On the Gridiron: In Between Games, JungleVision Productions Sets the Table With Bengals Weekly

Many professional sports have opted for a return to play inside a sanitized bubble. Not the NFL. Without skipping a beat, the league is soldiering on with regular-season games in all 30 stadiums across the country. Similar to our At the Ballpark series, On the Gridiron examines the new routines, habits, and production philosophies of in-venue personnel on any given Thursday, Sunday, or Monday.

After cementing his status into LSU folklore, quarterback Joe Burrow returned home to become Ohio’s favorite son. Now with the Cincinnati Bengals, the first-year play caller is poised to etch his name into the NFL record books. With a sense of revitalization within the organization, JungleVision Productions, the in-venue and creative department, is capturing the behind-the-scenes stories and play of the team during a digital show named Bengals Weekly.

“Earlier in the week, I spend a lot of my day working on Bengals Weekly,” says Scott Simpson, executive producer, Cincinnati Bengals. “It’s a magazine-style show that we started in 2000. It has gone through a myriad of changes over the years, and this year we’ve changed it as well.”


Inside Bengals Weekly: Staffing and Access Play Significant Role in Content Creation

Who Dey Conversations, a segment of Bengals Weekly, includes announcer Dan Hoard, former offensive linemen Dave Lapham, and senior writer Geoff Hobson.

When the team isn’t on the field, Bengals fans have enjoyed, analyzed, and savored the material being shown on Bengals Weekly over the last 20 seasons. For example, eccentric players like wide receiver Chad Ochocinco provided valuable content in the past. This year’s squad, however, has its own set of unique personalities that go along with Burrow’s, including the veteran wide receiver A.J. Green and longtime defensive tackle Geno Atkins.

Simpson, who is tasked with telling their stories in an engaging way, is engaged with virtual platforms that have become status quo in the NFL and around the sports-video-production industry. To handle this increased workload, the franchise invested in strengthening their remote infrastructure to promote collaboration.

“We had servers that we could access offline, so that certainly helped us through March, April, May, and June while we were still working our way back [into the facility].” he says. “We went after a bigger EditShare server, and now that has become the home of all this content that we’re now creating. Luckily, we were able to put some of those pieces into place because it’s made the process a lot easier.”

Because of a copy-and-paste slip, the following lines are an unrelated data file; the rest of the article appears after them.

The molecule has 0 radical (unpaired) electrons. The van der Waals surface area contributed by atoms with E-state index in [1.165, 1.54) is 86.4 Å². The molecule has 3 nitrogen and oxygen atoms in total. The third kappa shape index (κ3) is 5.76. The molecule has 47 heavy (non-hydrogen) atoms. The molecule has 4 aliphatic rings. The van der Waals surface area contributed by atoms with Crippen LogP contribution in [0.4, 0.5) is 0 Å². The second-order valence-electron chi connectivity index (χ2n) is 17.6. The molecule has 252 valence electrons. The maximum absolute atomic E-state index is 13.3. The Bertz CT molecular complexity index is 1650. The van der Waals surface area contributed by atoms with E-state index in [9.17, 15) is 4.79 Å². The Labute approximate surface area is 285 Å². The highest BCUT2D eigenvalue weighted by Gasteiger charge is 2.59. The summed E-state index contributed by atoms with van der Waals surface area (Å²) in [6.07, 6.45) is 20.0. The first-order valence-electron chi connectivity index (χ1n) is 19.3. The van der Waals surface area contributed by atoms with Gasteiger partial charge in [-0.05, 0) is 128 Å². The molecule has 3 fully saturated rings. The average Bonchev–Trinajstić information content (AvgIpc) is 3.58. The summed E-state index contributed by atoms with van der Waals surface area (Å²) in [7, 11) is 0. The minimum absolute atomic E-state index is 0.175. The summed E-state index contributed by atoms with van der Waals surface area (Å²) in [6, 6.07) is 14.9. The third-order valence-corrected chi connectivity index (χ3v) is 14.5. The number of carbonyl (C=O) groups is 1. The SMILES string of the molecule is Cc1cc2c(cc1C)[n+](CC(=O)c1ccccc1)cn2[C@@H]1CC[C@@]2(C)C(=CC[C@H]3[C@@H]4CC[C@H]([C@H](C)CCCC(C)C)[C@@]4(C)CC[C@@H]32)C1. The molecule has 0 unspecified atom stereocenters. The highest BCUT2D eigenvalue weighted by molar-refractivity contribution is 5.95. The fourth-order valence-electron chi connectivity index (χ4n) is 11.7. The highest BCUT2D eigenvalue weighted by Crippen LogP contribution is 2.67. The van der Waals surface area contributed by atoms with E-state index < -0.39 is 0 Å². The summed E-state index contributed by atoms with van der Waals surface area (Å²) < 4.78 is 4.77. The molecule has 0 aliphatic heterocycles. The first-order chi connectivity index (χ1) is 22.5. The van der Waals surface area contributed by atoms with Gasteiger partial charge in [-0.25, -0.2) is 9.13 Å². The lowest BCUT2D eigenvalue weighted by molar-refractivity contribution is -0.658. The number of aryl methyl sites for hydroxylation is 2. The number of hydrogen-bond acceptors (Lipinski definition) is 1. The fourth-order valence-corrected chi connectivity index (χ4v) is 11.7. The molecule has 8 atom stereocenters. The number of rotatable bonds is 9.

Behind the Stripes, another Bengals Weekly segment, sits down with running back Giovani Bernard.

In terms of content gathering, the crew is adhering to stringent, leaguewide safety protocols/ In the NFL, this included a tiering system that limits a certain number of employees from accessing separate parts of the stadium.

“We’re all being tiered differently, so there are two employees on Tier 2 and the rest of the team are in Tier 3,” continues Simpson. “I can’t imagine this happening in any of my previous years, but we’re halfway into the season and I haven’t had a face-to-face meeting with any of our draft picks.”

Similar to the team’s new first-round draft pick, Simpson also bolstered his staff with a new field general of his own. Team reporter and host Marisa Contipelli is handling responsibilities in front of the camera, but behind it, Simpson recruited a new face to help offset some of the challenges that comes with producing the show during the COVID-19 era. Formerly a Lead Producer with the Kansas City Chiefs, Director of Content Seth Tanner is setting nicely into his new role.

“He was hired just before the start of the pandemic and is now leading our [content team],” says Simpson. “We also have three production assistants that have really changed the editing and workflow of the show.”

The Ones Who Get It Done: Notable Names of JungleVision Productions

Simpson observes a taping of Bengals Weekly.

Before the bye week this past weekend, the franchise is in high spirits after defeating the AFC-juggernaut Tennessee Titans in a convincing 11-point victory. As crowd totals continue to rise each week at Paul Brown Stadium, Simpson and his team are tinkering their production plans for games that are gradually starting to look like they did last season. Throughout the tumultuous season, Simpson is leaning on the expertise of Emmy-Award-winning Director David Ashbrock.

David actually got the second call when I got this gig in 1999,” he says. “The first one went to Denver Broncos Senior Director of Event Presentation and Production Russ Jenisch [who spent time working with the Bengals], but David and I have spent a ton of time together over the last 23 years. He is a very solid professional in this industry, and I wouldn’t be near where I am today without his knowledge, presence, and friendship.”

Aside from Ashbrock, the entire staff of JungleVision Productions has made Simpson’s job a lot easier throughout the work week.

“This job has become so big that one person can’t do it alone,” he concludes. “You have to rely on others to be able to step up and do their individual task. Technical Director Tim Mays has been with us since Day 1, we have tremendous audio support with [Audio Director] Sayer Crompton, and I can’t go anywhere without my right-hand engineering man, Rick Tenhundfeld.”

After a two-game road trip to visit the undefeated Pittsburgh Steelers and the Washington Football Team, the Bengals return to Paul Brown Stadium to host the New York Giants on Sunday, Nov. 29 at 1 p.m. ET. 

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